It's a long way from baby booties or bump shots people have become accustomed to in social media pregnancy announcements.  

Soleil Moon Frye welcomes fourth baby

"Punky Brewster" is a mom again, for the fourth time. Soleil Moon Frye announced the birth of her baby boy, Story, on Instagram Wednesday.

Mum breastfeeds baby found abandoned on the street

A woman has been praised as a "beautiful mother" after breastfeeding a baby which had been abandoned at the side of a street. 

A birth with a difference: the 'natural caesarean'

We've shared stories of gentle caesareans before, but a new video shows a new option called a 'natural caesarean'.

Baby name inspiration by music genre

If you're all about the music, then you'll need a musical name for that baby. We've got all the lists for you by music genre.

Giving effective instructions to toddlers

One of the most common errors made by parents is in how they give instructions to their children.

 
Advertisement
 

Top 5 Articles

Advertisement
 
 
 

What's hot on EB

The babies who are one in 70 million

Bethani Webb was excited to find out she was pregnant, but the first time mum did not realise she was carrying four babies not one.

Cafe offers breastfeeding mums a free cup of tea

A Sydney cafe is offering breastfeeding mums free cups of tea in a bid to show support for the right of women to nurse their babies wherever they choose.

To snip or not to snip? When the decision is not clear cut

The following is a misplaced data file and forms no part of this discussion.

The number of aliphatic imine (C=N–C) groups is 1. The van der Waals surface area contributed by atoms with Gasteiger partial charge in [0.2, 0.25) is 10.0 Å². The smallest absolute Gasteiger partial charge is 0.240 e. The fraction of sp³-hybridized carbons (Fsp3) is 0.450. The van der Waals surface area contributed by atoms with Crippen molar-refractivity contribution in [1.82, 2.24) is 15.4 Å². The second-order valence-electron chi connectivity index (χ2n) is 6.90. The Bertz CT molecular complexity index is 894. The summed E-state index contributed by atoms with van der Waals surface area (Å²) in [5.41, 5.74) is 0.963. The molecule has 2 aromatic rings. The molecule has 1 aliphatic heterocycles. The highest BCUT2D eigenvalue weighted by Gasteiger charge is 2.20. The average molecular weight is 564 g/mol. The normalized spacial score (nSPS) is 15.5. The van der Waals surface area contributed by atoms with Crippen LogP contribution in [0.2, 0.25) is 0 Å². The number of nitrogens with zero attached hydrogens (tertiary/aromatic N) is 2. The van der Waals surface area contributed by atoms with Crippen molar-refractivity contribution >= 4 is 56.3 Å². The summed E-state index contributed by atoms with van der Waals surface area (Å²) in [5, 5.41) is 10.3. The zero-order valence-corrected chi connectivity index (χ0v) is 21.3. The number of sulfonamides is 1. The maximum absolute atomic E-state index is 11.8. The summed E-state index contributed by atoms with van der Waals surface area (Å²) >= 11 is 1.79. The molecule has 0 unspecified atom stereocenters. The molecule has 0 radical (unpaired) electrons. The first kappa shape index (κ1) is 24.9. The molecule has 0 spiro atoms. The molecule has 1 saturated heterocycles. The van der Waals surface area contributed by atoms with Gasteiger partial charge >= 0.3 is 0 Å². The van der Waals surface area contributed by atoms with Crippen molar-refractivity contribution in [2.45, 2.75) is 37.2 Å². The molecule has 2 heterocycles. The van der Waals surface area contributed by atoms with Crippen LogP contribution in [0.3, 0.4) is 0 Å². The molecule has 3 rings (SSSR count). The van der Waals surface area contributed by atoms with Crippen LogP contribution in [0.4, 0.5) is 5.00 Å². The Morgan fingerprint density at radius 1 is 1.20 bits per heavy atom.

Jamie Oliver, who considered a vasectomy, is to be a father again. A fellow dad reflects on his own decision 11 years ago

Doctors stunned by rare twins born almost six weeks apart

To everyone's surprise, Kristen Miller "kept doing better each day", keeping her second baby safe.

Baby book ideas for modern parents

Before my son was born I was given a lovely baby book full of blank pages waiting to be filled with weights and heights and first words.

The adorable smile of a baby seeing his mum clearly for the first time

There is no doubt seeing their child smile for the first time is an unforgettable moment for parents everywhere.

Mum tells how toddler 'nearly hung himself' in cot mishap

When Alison Johnson put her 18-month-old Caleb down for a nap, she had no reason to believe her son was in any danger.

Babies are still switched at birth? Yes, it can happen

All my panic and tears aside, my biggest question looking back is about the kind of security measures used in the maternity ward.

Doctors slammed for taking selfie with newborn